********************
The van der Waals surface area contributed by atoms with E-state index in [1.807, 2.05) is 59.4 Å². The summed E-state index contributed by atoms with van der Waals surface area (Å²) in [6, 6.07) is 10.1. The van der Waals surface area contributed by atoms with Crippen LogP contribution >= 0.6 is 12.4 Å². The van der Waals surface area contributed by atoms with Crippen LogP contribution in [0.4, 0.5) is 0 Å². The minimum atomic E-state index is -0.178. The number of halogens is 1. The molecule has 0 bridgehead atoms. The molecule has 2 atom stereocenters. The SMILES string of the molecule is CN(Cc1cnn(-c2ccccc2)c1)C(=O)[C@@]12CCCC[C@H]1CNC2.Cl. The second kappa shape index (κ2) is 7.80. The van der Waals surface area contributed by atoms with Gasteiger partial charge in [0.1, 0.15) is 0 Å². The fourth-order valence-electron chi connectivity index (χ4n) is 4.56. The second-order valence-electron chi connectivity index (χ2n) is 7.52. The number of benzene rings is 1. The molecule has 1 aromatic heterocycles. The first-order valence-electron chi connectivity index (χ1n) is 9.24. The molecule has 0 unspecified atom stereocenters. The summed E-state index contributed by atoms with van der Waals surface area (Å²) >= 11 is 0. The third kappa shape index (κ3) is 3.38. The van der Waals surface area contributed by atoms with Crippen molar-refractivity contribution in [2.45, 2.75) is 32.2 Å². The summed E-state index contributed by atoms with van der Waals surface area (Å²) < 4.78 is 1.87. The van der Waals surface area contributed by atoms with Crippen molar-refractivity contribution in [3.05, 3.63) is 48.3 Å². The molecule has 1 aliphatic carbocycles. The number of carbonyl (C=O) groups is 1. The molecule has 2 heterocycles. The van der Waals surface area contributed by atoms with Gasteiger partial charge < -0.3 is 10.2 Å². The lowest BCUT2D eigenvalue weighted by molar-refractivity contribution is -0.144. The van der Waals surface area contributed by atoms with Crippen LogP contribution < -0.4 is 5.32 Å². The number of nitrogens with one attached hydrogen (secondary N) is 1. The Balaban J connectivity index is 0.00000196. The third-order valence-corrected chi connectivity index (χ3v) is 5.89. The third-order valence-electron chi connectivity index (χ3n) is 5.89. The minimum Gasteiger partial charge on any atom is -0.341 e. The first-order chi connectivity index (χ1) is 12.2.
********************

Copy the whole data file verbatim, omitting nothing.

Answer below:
The van der Waals surface area contributed by atoms with E-state index in [1.807, 2.05) is 59.4 Å². The summed E-state index contributed by atoms with van der Waals surface area (Å²) in [6, 6.07) is 10.1. The van der Waals surface area contributed by atoms with Crippen LogP contribution >= 0.6 is 12.4 Å². The van der Waals surface area contributed by atoms with Crippen LogP contribution in [0.4, 0.5) is 0 Å². The minimum atomic E-state index is -0.178. The number of halogens is 1. The molecule has 0 bridgehead atoms. The molecule has 2 atom stereocenters. The SMILES string of the molecule is CN(Cc1cnn(-c2ccccc2)c1)C(=O)[C@@]12CCCC[C@H]1CNC2.Cl. The second kappa shape index (κ2) is 7.80. The van der Waals surface area contributed by atoms with Gasteiger partial charge in [0.1, 0.15) is 0 Å². The fourth-order valence-electron chi connectivity index (χ4n) is 4.56. The second-order valence-electron chi connectivity index (χ2n) is 7.52. The number of benzene rings is 1. The molecule has 1 aromatic heterocycles. The first-order valence-electron chi connectivity index (χ1n) is 9.24. The molecule has 0 unspecified atom stereocenters. The summed E-state index contributed by atoms with van der Waals surface area (Å²) >= 11 is 0. The third kappa shape index (κ3) is 3.38. The van der Waals surface area contributed by atoms with Crippen molar-refractivity contribution in [2.45, 2.75) is 32.2 Å². The summed E-state index contributed by atoms with van der Waals surface area (Å²) < 4.78 is 1.87. The van der Waals surface area contributed by atoms with Crippen molar-refractivity contribution in [3.05, 3.63) is 48.3 Å². The molecule has 1 aliphatic carbocycles. The number of carbonyl (C=O) groups is 1. The molecule has 2 heterocycles. The van der Waals surface area contributed by atoms with Gasteiger partial charge < -0.3 is 10.2 Å². The lowest BCUT2D eigenvalue weighted by molar-refractivity contribution is -0.144. The van der Waals surface area contributed by atoms with Crippen LogP contribution < -0.4 is 5.32 Å². The number of nitrogens with one attached hydrogen (secondary N) is 1. The Balaban J connectivity index is 0.00000196. The third-order valence-corrected chi connectivity index (χ3v) is 5.89. The third-order valence-electron chi connectivity index (χ3n) is 5.89. The minimum Gasteiger partial charge on any atom is -0.341 e. The first-order chi connectivity index (χ1) is 12.2.